Our Changing World Radio Interview about 'Supergiant' Amphipod

Our Changing World Radio Interview about 'Supergiant' Amphipod

Toyo Fujii, Alan Jamieson (University of Aberdeen) and Ashley Rowden (NIWA) onboard NIWA's research vessel RV Kaharoa, with the supergiant amphipods (image: Oceanlab, University of Aberdeen)

Listen to the programme.


Trouble listening? visit Radio NZ site for alternative formats

A recent expedition to the Kermadec Trench, one of the deepest places on Earth, has returned with a surprise catch of supergiant amphipods.

Amphipods are crustaceans, and many people are familiar with some of the smaller species, for example sand hoppers on the beach. But larger amphipods are also common in the deep sea, occurring in greater numbers the deeper you go. Typically deep-sea amphipods are two to three centimetres long, with the exception of the slightly larger giant amphipods found in Antarctic waters.

Supergiant amphipods can reach lengths of 30cm and more. They were found by scientists from theUniversity of Aberdeen and the National Institute of Water and Atmospheric Research, who led a joint UK/New Zealand expedition to the Kermadec trench, north of New Zealand. Using especially designed ultra-deep submergence technology, the team deployed a camera system and a large, baited trap to depths ranging from 6900 to 9900 metres. The team’s original goals were to recover smaller amphipods and specimens of the deep-sea snailfish, which had not been captured since the early 1950s but had been photographed previously by the team at approximately 7000 metres depth. However, the focus shifted when several supergiant amphipods emerged among hundreds of normal-sized specimens.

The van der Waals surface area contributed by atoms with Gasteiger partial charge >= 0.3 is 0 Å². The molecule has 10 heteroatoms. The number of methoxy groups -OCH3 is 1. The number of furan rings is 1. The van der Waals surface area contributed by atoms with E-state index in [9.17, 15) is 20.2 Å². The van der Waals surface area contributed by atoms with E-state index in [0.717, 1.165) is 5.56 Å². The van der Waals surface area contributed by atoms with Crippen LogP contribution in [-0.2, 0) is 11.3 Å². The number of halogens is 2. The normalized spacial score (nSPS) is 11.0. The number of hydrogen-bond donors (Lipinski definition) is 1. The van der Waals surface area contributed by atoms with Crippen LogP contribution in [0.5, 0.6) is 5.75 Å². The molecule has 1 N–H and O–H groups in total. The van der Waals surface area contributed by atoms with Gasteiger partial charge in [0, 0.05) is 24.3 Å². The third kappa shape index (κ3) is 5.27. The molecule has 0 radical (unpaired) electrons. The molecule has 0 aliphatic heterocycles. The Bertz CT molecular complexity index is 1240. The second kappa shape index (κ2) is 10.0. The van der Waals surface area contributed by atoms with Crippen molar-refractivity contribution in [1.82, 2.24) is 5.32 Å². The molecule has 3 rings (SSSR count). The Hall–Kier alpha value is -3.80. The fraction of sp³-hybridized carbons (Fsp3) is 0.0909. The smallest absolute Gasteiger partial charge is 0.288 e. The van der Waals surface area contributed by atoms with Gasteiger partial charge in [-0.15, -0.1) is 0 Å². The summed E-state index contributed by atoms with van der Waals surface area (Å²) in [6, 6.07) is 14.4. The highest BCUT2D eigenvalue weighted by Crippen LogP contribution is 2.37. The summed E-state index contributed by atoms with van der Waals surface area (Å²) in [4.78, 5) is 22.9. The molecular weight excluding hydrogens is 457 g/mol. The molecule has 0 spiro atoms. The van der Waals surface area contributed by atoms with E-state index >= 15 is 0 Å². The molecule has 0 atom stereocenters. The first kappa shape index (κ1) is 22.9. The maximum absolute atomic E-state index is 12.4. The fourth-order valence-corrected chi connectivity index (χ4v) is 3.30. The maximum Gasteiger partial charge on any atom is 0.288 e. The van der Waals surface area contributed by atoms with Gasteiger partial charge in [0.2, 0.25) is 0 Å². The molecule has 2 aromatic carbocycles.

This week, NIWA marine ecologist Ashley Rowden explores how these amphipods could grow so large, and how they survive several kilometres deep in the ocean. Next week, Te Papa Tongarewa fish taxonomist Andrew Stewart introduces the equally unusual deep-sea snailfish.

The front facade of the Supreme Court of the United States in Washington, DC.
ian-hutchinson-U8WfiRpsQ7Y-unsplash.jpg_master

Agenda for America

A collection of resources to help federal, state, and local decision-makers set an achievable agenda for all Americans

Quick View

Data-driven policymaking is not just a tool for finding new solutions for emerging challenges, it makes government more effective and better able to serve the public interest.

Lightbulbs
Lightbulbs

States of Innovation

Data-driven state policy innovations across America

Quick View

Data-driven policymaking is not just a tool for finding new solutions for difficult challenges. When states serve their traditional role as laboratories of innovation, they increase the American people’s confidence that the government they choose—no matter the size—can be effective, responsive, and in the public interest.